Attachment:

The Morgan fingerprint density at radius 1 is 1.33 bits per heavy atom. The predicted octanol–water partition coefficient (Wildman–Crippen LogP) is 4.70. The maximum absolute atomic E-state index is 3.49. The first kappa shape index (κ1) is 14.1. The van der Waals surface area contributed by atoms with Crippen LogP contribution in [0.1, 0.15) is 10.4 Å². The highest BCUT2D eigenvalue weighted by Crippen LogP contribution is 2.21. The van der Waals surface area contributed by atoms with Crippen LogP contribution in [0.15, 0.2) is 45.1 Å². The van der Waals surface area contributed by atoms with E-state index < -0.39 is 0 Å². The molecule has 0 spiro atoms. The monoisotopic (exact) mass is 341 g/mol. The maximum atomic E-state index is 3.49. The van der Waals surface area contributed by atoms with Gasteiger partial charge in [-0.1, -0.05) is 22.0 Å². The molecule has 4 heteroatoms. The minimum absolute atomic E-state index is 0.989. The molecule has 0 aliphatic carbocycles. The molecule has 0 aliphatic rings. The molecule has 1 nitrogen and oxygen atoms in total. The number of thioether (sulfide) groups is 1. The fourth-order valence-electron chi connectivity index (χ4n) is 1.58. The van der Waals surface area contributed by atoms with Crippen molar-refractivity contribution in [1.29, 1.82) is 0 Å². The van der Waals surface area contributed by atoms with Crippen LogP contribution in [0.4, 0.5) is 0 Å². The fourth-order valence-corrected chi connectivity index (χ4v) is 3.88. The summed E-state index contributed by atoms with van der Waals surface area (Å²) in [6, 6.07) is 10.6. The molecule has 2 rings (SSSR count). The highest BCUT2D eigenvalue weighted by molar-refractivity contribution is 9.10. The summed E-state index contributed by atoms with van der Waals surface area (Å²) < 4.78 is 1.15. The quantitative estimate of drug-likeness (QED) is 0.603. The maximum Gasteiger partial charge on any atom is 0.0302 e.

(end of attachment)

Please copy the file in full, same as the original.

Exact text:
The Morgan fingerprint density at radius 1 is 1.33 bits per heavy atom. The predicted octanol–water partition coefficient (Wildman–Crippen LogP) is 4.70. The maximum absolute atomic E-state index is 3.49. The first kappa shape index (κ1) is 14.1. The van der Waals surface area contributed by atoms with Crippen LogP contribution in [0.1, 0.15) is 10.4 Å². The highest BCUT2D eigenvalue weighted by Crippen LogP contribution is 2.21. The van der Waals surface area contributed by atoms with Crippen LogP contribution in [0.15, 0.2) is 45.1 Å². The van der Waals surface area contributed by atoms with E-state index < -0.39 is 0 Å². The molecule has 0 spiro atoms. The monoisotopic (exact) mass is 341 g/mol. The maximum atomic E-state index is 3.49. The van der Waals surface area contributed by atoms with Gasteiger partial charge in [-0.1, -0.05) is 22.0 Å². The molecule has 4 heteroatoms. The minimum absolute atomic E-state index is 0.989. The molecule has 0 aliphatic carbocycles. The molecule has 0 aliphatic rings. The molecule has 1 nitrogen and oxygen atoms in total. The number of thioether (sulfide) groups is 1. The fourth-order valence-electron chi connectivity index (χ4n) is 1.58. The van der Waals surface area contributed by atoms with Crippen molar-refractivity contribution in [1.29, 1.82) is 0 Å². The van der Waals surface area contributed by atoms with Crippen LogP contribution in [0.4, 0.5) is 0 Å². The fourth-order valence-corrected chi connectivity index (χ4v) is 3.88. The summed E-state index contributed by atoms with van der Waals surface area (Å²) in [6, 6.07) is 10.6. The molecule has 2 rings (SSSR count). The highest BCUT2D eigenvalue weighted by molar-refractivity contribution is 9.10. The summed E-state index contributed by atoms with van der Waals surface area (Å²) < 4.78 is 1.15. The quantitative estimate of drug-likeness (QED) is 0.603. The maximum Gasteiger partial charge on any atom is 0.0302 e.